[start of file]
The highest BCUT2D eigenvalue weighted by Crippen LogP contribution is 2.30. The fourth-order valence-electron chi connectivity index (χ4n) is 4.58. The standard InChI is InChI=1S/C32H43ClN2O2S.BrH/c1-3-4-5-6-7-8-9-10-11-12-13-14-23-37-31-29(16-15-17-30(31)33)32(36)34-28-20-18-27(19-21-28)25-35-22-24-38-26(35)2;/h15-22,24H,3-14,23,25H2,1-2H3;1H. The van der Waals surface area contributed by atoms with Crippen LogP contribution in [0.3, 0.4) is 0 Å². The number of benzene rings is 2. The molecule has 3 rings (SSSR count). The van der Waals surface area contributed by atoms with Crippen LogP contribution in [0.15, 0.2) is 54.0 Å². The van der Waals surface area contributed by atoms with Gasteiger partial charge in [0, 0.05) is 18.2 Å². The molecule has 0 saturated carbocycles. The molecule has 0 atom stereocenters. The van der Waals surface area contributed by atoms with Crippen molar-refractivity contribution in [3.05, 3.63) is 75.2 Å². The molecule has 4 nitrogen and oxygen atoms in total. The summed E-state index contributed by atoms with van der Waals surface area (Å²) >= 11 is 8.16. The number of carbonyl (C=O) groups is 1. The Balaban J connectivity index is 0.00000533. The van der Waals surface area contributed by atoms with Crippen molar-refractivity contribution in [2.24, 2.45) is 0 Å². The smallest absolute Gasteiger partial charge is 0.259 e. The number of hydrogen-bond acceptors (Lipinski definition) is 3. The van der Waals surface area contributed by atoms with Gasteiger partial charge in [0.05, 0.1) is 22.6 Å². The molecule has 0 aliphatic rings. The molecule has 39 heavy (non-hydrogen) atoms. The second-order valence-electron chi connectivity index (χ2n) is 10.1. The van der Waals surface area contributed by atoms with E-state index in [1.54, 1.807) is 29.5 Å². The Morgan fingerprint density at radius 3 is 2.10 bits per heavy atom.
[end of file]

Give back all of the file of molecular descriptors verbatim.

The highest BCUT2D eigenvalue weighted by Crippen LogP contribution is 2.30. The fourth-order valence-electron chi connectivity index (χ4n) is 4.58. The standard InChI is InChI=1S/C32H43ClN2O2S.BrH/c1-3-4-5-6-7-8-9-10-11-12-13-14-23-37-31-29(16-15-17-30(31)33)32(36)34-28-20-18-27(19-21-28)25-35-22-24-38-26(35)2;/h15-22,24H,3-14,23,25H2,1-2H3;1H. The van der Waals surface area contributed by atoms with Crippen LogP contribution in [0.3, 0.4) is 0 Å². The number of benzene rings is 2. The molecule has 3 rings (SSSR count). The van der Waals surface area contributed by atoms with Crippen LogP contribution in [0.15, 0.2) is 54.0 Å². The van der Waals surface area contributed by atoms with Gasteiger partial charge in [0, 0.05) is 18.2 Å². The molecule has 0 saturated carbocycles. The molecule has 0 atom stereocenters. The van der Waals surface area contributed by atoms with Crippen molar-refractivity contribution in [3.05, 3.63) is 75.2 Å². The molecule has 4 nitrogen and oxygen atoms in total. The summed E-state index contributed by atoms with van der Waals surface area (Å²) >= 11 is 8.16. The number of carbonyl (C=O) groups is 1. The Balaban J connectivity index is 0.00000533. The van der Waals surface area contributed by atoms with Crippen molar-refractivity contribution in [2.24, 2.45) is 0 Å². The smallest absolute Gasteiger partial charge is 0.259 e. The number of hydrogen-bond acceptors (Lipinski definition) is 3. The van der Waals surface area contributed by atoms with Gasteiger partial charge in [0.05, 0.1) is 22.6 Å². The molecule has 0 aliphatic rings. The molecule has 39 heavy (non-hydrogen) atoms. The second-order valence-electron chi connectivity index (χ2n) is 10.1. The van der Waals surface area contributed by atoms with E-state index in [1.54, 1.807) is 29.5 Å². The Morgan fingerprint density at radius 3 is 2.10 bits per heavy atom.